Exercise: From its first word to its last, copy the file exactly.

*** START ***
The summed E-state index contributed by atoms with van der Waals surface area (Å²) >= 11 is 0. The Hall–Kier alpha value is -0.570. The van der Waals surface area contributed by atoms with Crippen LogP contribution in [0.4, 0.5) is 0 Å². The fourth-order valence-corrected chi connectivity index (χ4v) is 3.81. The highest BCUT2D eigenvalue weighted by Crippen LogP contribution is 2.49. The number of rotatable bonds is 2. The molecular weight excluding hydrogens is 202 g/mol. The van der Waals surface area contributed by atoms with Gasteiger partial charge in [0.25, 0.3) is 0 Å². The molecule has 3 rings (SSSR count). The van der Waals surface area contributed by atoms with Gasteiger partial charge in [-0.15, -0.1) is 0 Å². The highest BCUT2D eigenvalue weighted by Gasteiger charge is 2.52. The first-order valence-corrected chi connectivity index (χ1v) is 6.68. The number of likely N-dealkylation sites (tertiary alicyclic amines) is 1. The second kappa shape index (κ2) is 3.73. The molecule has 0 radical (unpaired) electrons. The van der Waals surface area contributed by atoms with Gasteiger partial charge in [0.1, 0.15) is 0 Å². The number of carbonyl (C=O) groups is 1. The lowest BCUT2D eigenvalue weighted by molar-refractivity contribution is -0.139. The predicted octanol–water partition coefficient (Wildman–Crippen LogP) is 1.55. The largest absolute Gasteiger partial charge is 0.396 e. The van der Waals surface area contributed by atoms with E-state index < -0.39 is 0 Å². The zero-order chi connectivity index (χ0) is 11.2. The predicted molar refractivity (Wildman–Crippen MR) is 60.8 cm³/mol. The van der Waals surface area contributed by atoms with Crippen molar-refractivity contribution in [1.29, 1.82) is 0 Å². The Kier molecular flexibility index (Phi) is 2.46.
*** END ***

The summed E-state index contributed by atoms with van der Waals surface area (Å²) >= 11 is 0. The Hall–Kier alpha value is -0.570. The van der Waals surface area contributed by atoms with Crippen LogP contribution in [0.4, 0.5) is 0 Å². The fourth-order valence-corrected chi connectivity index (χ4v) is 3.81. The highest BCUT2D eigenvalue weighted by Crippen LogP contribution is 2.49. The number of rotatable bonds is 2. The molecular weight excluding hydrogens is 202 g/mol. The van der Waals surface area contributed by atoms with Gasteiger partial charge in [0.25, 0.3) is 0 Å². The molecule has 3 rings (SSSR count). The van der Waals surface area contributed by atoms with Gasteiger partial charge in [-0.15, -0.1) is 0 Å². The highest BCUT2D eigenvalue weighted by Gasteiger charge is 2.52. The first-order valence-corrected chi connectivity index (χ1v) is 6.68. The number of likely N-dealkylation sites (tertiary alicyclic amines) is 1. The second kappa shape index (κ2) is 3.73. The molecule has 0 radical (unpaired) electrons. The van der Waals surface area contributed by atoms with Gasteiger partial charge in [0.1, 0.15) is 0 Å². The number of carbonyl (C=O) groups is 1. The lowest BCUT2D eigenvalue weighted by molar-refractivity contribution is -0.139. The predicted octanol–water partition coefficient (Wildman–Crippen LogP) is 1.55. The largest absolute Gasteiger partial charge is 0.396 e. The van der Waals surface area contributed by atoms with E-state index < -0.39 is 0 Å². The zero-order chi connectivity index (χ0) is 11.2. The predicted molar refractivity (Wildman–Crippen MR) is 60.8 cm³/mol. The van der Waals surface area contributed by atoms with Crippen molar-refractivity contribution in [1.29, 1.82) is 0 Å². The Kier molecular flexibility index (Phi) is 2.46.